The second post in my series about TFA Institute (click here for the previous post); this one covers basically everything I didn't like. The next will discuss the good parts.
Your sweet ride for 5 weeks.
After one week of endless talks about professionalism and the glory of TFA (also known as ‘Induction’), Institute proper begins. Institute, the dreaded TFA boot camp; the scant 5 weeks of teaching experience a TFA-er will boast at the beginning of his first year; the land of lesson plans and sleepless nights; light of my life, fire of my loins!
My one disclaimer – Institute experiences can vary somewhat region-to-region. For example, in Arizona, it is hot and there is no air conditioning, while in LA it was just hot; in the Mississippi Delta, one has to get up at 4 AM to drive an hour plus to school; and presumably, since in MI you are legally allowed to hit children, they cover corporal punishment techniques (which were left out in LA).
Largely, though, the experience is the same: 5 weeks, 4 of them involve classroom teaching for about an hour per day; lots of lessons about pedagogy; frantic copy-machine-use at night; inedible dorm food. Your days are spent at an assigned school, at a subject matter and grade level that roughly approximates your actual placement. Luckily, mine was a perfect match, but this is no guarantee.
As mentioned above, the focus of Institute is on teaching, but it occupies the minority of your actual time. You do not step into the classroom for the first week, and for the subsequent four, you teach for about an hour, then lead small-group tutoring for another 30 minutes. The rest of the 7:30 AM – 5:00 PM day is consumed with classes.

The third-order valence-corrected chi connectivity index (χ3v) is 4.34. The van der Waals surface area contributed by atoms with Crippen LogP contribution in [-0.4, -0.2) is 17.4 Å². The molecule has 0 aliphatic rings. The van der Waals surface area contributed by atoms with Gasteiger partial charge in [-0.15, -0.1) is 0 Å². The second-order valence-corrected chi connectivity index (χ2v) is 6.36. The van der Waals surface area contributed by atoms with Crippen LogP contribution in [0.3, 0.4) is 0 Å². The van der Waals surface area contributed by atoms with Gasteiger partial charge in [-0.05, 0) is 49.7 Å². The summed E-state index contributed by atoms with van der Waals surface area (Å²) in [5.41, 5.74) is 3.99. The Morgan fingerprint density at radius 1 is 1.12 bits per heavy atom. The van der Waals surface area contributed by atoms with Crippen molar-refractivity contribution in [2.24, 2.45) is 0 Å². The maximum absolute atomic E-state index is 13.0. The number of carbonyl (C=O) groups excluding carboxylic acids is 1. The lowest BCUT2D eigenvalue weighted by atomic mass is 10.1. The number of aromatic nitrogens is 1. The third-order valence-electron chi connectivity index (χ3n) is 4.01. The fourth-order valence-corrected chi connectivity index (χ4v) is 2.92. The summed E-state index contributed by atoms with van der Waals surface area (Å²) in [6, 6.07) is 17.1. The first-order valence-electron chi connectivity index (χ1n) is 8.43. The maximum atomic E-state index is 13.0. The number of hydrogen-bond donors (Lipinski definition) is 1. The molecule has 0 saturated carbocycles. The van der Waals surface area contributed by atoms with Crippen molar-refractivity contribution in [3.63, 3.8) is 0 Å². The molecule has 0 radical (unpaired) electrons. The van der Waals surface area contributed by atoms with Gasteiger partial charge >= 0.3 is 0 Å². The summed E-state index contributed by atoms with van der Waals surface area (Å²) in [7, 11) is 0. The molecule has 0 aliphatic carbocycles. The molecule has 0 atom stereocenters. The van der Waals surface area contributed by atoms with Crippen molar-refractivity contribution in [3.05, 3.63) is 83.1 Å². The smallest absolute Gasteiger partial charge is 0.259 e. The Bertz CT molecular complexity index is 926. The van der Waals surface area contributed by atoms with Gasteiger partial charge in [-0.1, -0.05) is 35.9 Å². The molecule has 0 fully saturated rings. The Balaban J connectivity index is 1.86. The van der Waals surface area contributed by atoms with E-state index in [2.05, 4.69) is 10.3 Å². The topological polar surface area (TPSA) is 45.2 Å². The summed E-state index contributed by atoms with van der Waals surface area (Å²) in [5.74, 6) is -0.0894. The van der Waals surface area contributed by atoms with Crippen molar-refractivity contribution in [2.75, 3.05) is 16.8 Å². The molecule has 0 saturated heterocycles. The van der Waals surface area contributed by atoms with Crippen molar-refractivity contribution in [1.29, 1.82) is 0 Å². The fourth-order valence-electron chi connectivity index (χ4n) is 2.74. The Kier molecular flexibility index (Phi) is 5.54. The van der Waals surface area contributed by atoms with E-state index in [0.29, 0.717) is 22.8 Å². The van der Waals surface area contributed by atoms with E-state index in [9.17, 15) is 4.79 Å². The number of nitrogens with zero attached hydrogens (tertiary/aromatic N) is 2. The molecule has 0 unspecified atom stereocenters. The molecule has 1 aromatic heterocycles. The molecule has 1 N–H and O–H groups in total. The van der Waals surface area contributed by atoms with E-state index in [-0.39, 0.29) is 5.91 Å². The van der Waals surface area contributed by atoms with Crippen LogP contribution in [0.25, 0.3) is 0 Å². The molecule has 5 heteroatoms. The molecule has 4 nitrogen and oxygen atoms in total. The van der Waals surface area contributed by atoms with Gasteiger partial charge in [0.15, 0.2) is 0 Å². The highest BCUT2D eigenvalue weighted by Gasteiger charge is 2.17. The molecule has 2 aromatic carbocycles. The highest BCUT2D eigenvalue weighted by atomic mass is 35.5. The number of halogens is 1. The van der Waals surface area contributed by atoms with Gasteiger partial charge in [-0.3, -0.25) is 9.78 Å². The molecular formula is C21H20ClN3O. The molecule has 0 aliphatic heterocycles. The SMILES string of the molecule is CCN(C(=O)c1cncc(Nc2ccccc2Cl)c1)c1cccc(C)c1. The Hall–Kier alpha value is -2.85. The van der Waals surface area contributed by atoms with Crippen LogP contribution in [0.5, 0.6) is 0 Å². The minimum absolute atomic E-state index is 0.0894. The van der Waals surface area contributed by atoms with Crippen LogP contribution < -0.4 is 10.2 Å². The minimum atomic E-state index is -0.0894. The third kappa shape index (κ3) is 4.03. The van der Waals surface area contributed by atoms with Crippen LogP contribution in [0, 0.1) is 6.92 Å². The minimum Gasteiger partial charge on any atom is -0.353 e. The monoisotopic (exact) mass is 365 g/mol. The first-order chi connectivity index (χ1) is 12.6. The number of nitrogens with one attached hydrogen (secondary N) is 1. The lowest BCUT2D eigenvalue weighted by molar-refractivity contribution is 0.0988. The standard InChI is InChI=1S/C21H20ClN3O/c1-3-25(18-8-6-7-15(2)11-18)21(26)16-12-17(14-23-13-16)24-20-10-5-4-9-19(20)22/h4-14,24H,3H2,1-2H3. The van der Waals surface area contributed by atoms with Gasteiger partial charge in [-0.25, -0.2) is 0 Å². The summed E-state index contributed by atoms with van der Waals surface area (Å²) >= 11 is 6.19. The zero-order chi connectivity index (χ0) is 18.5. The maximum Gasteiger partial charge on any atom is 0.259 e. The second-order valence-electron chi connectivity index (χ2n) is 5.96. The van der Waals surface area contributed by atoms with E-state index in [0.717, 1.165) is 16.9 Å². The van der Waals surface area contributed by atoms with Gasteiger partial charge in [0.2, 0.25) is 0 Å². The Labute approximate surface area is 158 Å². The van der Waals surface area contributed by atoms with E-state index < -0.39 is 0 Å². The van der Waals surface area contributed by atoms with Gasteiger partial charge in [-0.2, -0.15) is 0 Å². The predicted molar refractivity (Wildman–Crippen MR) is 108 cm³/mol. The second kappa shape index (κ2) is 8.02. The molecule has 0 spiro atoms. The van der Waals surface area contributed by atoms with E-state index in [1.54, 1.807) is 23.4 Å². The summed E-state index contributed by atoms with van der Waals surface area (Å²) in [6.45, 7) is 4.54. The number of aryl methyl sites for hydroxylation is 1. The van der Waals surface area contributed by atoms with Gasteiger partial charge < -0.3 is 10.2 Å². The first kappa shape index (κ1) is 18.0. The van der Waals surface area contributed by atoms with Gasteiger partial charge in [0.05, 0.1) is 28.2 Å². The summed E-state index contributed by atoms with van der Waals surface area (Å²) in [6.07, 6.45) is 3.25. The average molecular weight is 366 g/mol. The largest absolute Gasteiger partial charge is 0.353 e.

There are lessons to be planned at night, of course, but I happen to be an extremely efficient worker; efficient to the point that I rarely had more than an hour or two of planning to do once back at the dorms, and often I finished on the bus ride home.
This is probably a good place to mention that I was uncommonly good at Institute. I was heaped with praise by the various people overseeing me, and renowned for my ability to deliver lesson plans at warp speed. Yet, I still felt lost and unprepared when I actually started teaching in the fall, probably because Institute does not resemble being a teacher so much as being a student. Hell, you arrive to school in the morning on a yellow bus full of fellow TFA-ers in identifying badges, all with identical boxed lunches. It’s pretty hard to feel like an authority figure when stepping off of a school bus while being serenaded with camp songs (I guess I didn’t mention the singing. Just like the acronyms I mentioned in my last post, it’s more fun as a surprise).
Unfortunately, there are no silly vests... yet.
The vast majority of your day is spent being a student, as well. The topics covered are what one would expect: discipline (now called classroom management), lesson planning, literacy, and so on. What isn’t covered is just as revealing, however. During Institute, you write daily lesson plans, but your topic is given to you, down to the exact item on a test your students should be able to answer by the end. I didn’t learn how to plan a unit, or write a test, and while I felt well-prepared to be in the classroom at the start of my first year, my long term plans were, frankly, abysmal.
So Institute is student life, during the most stressful finals week[s] imaginable. On stress: yes, the pace is pretty frantic, and yes, most people don’t sleep much. My fellow journeymen-teachers looked frightful each morning, baggy-eyed and coffee-jittered, running on 3 hours of sleep. I slept; or rather, I could have slept. My efficiency allowed me to set 9:30 pm as my bedtime, but I laid awake for hours on my extra long bunk bed with lesson plans and to-do lists running through my mind.
I would have quit TFA shortly into Institute if not for two things: the kids, and my “boss.” And for those, you must wait… until next time. While this post has been dominated by kvetching, it’s not all bad.